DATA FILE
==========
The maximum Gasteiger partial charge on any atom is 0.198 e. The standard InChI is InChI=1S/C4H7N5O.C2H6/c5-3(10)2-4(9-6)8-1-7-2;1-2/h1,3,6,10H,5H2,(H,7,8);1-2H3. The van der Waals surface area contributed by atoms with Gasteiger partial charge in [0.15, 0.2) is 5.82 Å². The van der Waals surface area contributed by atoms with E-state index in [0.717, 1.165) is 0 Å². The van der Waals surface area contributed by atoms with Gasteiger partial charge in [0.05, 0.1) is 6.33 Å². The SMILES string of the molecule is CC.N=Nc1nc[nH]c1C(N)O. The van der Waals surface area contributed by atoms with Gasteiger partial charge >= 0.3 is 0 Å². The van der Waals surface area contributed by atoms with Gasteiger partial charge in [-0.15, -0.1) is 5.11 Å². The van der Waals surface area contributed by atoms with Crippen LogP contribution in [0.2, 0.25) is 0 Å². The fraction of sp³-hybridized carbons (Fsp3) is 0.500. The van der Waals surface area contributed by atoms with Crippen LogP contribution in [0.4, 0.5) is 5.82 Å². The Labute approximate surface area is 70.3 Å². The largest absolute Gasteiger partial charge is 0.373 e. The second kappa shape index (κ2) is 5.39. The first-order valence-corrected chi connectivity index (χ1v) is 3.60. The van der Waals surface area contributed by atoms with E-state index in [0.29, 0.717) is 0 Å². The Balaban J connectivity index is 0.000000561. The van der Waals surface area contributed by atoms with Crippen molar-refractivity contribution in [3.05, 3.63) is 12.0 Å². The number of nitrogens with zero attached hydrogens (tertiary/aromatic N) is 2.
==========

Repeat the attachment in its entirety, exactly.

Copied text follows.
The maximum Gasteiger partial charge on any atom is 0.198 e. The standard InChI is InChI=1S/C4H7N5O.C2H6/c5-3(10)2-4(9-6)8-1-7-2;1-2/h1,3,6,10H,5H2,(H,7,8);1-2H3. The van der Waals surface area contributed by atoms with Gasteiger partial charge in [0.15, 0.2) is 5.82 Å². The van der Waals surface area contributed by atoms with E-state index in [0.717, 1.165) is 0 Å². The van der Waals surface area contributed by atoms with Gasteiger partial charge in [0.05, 0.1) is 6.33 Å². The SMILES string of the molecule is CC.N=Nc1nc[nH]c1C(N)O. The van der Waals surface area contributed by atoms with Gasteiger partial charge >= 0.3 is 0 Å². The van der Waals surface area contributed by atoms with Gasteiger partial charge in [-0.15, -0.1) is 5.11 Å². The van der Waals surface area contributed by atoms with Crippen LogP contribution in [0.2, 0.25) is 0 Å². The fraction of sp³-hybridized carbons (Fsp3) is 0.500. The van der Waals surface area contributed by atoms with Crippen LogP contribution in [0.4, 0.5) is 5.82 Å². The Labute approximate surface area is 70.3 Å². The largest absolute Gasteiger partial charge is 0.373 e. The second kappa shape index (κ2) is 5.39. The first-order valence-corrected chi connectivity index (χ1v) is 3.60. The van der Waals surface area contributed by atoms with E-state index in [0.29, 0.717) is 0 Å². The Balaban J connectivity index is 0.000000561. The van der Waals surface area contributed by atoms with Crippen molar-refractivity contribution in [3.05, 3.63) is 12.0 Å². The number of nitrogens with zero attached hydrogens (tertiary/aromatic N) is 2.